“A man is entitled to one good dog and one good woman in his life,” Charlie was known to say.
After pausing, he then said, “Well, I had me a good dog once.”
His bright blue eyes would sparkle and he would smile as those around him laughed. I would be willing to bet the farm he never said this within earshot of his wife!
But Charlie would be the first to tell you his serious and somber wife was just what he needed to get through the hard work of farming and raising three children with very little in those days just after World War I.
With the arrival of grandchildren in the early 1930s, life shifted in to a new gear for the hard-working couple.
Their schoolteacher daughter Helen, who had married and brought my father in to the world, was a progressive woman with a driver’s license and the means to take her mother places.
One day, the two returned from town with their hair bobbed, a shocking turn of events, to hear Charlie tell it.
Virginia won a scholarship to Chicago’s Sherwood Music Conservatory, and Helen arranged for a train trip to visit her there. Their mother carried a frozen chicken along so they would have food from home while visiting. Helen began recruiting piano students for her young sister, distributing business cards back home, which instructed those interested to call “5070 Brown” to arrange an appointment.
This would become Virginia’s lifelong passion and profession, teaching many hundreds of children and adults over her long life.
Like grandpa… Little Stanley adored his grandfather, and loved to emulate his every move. Charlie had several teams of work horses, and while he worked the fields, the little boy would find another set of harnesses and lines and take them out and fasten them to the fence post, stretching those lines out so he could be driving the horses just like Grandpa.
After putting the horses away for the night, Charlie would say, “Well, little Stanley was here. I see he’s got the lines tied to the fence post again.”
Hearing this story in later years, my father would shake his head at what kind of kid wouldn’t put the lines back where he got ‘em!
Charlie was always smiling, joshing with children, especially. One day he noticed Stanley had his boots on the wrong feet and got a good belly laugh out of that. After that, until the little boy was about 9 years old, he would intentionally put his boots on the wrong feet to go to Grandpa’s house because he knew it would give him a good chuckle.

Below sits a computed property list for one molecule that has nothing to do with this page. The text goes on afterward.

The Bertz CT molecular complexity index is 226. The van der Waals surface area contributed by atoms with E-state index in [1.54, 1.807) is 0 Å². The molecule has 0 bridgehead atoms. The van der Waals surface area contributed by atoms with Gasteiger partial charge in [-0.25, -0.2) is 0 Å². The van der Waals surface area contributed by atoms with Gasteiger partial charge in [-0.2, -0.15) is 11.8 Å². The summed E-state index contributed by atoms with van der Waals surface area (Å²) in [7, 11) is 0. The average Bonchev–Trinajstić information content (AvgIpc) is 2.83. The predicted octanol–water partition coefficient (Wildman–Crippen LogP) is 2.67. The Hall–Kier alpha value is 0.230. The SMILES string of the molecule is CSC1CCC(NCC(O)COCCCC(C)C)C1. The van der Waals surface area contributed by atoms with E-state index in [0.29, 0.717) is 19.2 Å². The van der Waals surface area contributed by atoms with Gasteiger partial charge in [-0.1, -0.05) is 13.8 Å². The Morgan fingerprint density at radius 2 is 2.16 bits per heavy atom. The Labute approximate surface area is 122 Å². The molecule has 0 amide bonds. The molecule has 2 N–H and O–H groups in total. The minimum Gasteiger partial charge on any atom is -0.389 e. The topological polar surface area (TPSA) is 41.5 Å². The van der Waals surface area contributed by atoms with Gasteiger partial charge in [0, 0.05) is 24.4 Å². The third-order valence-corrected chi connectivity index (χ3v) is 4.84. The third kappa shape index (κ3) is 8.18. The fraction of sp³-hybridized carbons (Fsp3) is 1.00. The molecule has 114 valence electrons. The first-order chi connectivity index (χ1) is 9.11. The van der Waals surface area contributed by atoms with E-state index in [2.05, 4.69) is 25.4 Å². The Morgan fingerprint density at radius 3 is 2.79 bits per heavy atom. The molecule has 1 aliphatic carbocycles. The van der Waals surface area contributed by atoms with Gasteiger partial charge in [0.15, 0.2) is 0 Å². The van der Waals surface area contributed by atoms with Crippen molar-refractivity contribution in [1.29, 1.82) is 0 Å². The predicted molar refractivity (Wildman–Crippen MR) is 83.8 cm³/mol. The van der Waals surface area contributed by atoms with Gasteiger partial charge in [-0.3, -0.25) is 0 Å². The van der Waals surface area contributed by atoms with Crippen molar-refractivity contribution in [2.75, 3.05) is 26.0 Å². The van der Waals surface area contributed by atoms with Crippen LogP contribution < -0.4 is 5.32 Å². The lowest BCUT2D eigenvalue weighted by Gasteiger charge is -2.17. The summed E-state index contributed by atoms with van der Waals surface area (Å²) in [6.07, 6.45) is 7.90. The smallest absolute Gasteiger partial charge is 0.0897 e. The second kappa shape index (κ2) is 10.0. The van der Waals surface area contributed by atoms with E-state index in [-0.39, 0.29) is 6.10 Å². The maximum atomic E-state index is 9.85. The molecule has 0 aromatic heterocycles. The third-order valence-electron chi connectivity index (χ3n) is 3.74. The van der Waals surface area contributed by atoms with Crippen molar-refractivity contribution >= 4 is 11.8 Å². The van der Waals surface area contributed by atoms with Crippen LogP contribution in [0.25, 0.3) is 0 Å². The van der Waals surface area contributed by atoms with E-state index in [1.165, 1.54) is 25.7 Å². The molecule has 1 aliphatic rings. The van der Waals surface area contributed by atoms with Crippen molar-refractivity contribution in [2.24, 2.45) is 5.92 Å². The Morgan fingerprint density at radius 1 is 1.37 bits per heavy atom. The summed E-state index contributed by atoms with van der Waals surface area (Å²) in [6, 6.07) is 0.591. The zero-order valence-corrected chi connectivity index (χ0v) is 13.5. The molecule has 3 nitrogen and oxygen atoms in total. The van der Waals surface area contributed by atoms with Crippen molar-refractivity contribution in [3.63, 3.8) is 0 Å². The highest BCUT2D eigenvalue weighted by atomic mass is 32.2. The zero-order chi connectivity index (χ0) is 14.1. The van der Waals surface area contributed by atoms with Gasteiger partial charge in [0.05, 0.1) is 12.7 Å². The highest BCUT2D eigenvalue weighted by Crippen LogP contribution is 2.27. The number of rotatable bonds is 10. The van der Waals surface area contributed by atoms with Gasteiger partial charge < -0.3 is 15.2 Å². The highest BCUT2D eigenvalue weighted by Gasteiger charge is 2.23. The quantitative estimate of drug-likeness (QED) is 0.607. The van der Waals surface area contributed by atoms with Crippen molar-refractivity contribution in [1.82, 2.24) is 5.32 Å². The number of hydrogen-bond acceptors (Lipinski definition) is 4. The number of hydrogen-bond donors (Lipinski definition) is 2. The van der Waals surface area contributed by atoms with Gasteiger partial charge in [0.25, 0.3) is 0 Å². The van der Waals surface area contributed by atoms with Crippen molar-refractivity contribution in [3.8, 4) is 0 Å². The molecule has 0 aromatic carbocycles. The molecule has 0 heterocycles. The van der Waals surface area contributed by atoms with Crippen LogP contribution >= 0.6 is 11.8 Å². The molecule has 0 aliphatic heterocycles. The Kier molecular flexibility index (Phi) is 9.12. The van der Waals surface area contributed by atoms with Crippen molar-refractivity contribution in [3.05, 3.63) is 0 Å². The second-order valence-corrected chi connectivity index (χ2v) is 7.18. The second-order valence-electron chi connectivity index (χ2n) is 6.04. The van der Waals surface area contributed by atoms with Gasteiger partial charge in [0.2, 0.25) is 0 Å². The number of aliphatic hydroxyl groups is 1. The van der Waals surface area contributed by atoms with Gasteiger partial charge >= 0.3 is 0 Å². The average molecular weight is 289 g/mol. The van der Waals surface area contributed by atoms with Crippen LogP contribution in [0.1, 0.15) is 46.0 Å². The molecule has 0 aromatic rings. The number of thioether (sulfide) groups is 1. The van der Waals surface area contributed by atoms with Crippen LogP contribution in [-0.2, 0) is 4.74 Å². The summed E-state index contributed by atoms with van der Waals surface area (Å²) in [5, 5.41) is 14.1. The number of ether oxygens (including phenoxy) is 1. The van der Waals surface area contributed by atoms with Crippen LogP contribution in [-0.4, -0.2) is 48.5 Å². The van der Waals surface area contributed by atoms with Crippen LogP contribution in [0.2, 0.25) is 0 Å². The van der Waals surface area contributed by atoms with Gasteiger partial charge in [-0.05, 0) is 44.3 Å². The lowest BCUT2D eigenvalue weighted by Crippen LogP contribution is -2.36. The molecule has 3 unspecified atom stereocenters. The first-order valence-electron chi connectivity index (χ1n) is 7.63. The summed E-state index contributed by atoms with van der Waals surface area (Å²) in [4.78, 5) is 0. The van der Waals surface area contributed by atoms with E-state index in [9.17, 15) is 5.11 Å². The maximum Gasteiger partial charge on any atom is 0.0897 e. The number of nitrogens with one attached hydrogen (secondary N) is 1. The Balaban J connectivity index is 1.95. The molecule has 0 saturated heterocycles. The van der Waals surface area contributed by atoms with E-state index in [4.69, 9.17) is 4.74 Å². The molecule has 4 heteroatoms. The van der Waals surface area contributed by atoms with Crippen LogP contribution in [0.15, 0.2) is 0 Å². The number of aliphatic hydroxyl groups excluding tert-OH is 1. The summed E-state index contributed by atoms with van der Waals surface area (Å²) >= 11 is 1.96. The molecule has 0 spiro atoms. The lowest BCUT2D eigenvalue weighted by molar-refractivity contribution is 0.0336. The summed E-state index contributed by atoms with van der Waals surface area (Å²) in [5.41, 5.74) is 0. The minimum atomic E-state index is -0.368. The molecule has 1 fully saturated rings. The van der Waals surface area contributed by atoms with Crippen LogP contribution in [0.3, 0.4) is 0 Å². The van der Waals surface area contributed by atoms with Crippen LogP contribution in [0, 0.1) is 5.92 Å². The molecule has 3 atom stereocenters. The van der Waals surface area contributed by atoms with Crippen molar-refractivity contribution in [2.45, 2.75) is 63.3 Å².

“He had a way about him,” my father once said. “Somebody else would tell a kid something like that and hurt his feelings, but not Grandpa — he always made you feel good, like you were special, and you knew you were loved. He was always joking.”
For Anna, life was decidedly all work and no play. She churned butter and sold it along with her eggs, raised a large garden and canned everything from garden produce to meats and fruits.
The couple made their own apple butter and maple syrup, cooking it down in large kettles over an open fire in an outdoor fireplace, as well as homemade bread and baked goods. Grandpa loved apple butter and home-made smearcase, now known as cottage cheese, on homemade bread.
For a time, the couple raised ducks and sold the cleaned ducks to the Otter Hotel for its fine dining restaurant. Virginia recalled chasing the wandering ducks home from the neighbors’ farm, and the hard work of cleaning the pin feathers.
Virginia married in 1938, Carl divorced, and his oldest son came to live with Charlie and Anna. Virginia and her husband maintained an upstairs apartment in their home for the first few years of their marriage.
Charlie’s nephew (his brother Frank’s son) came to help with the farming for a monthly wage of $18, plus room and board. Church and community club rounded out this busy household.
Life was full, but was about to take a sad turn.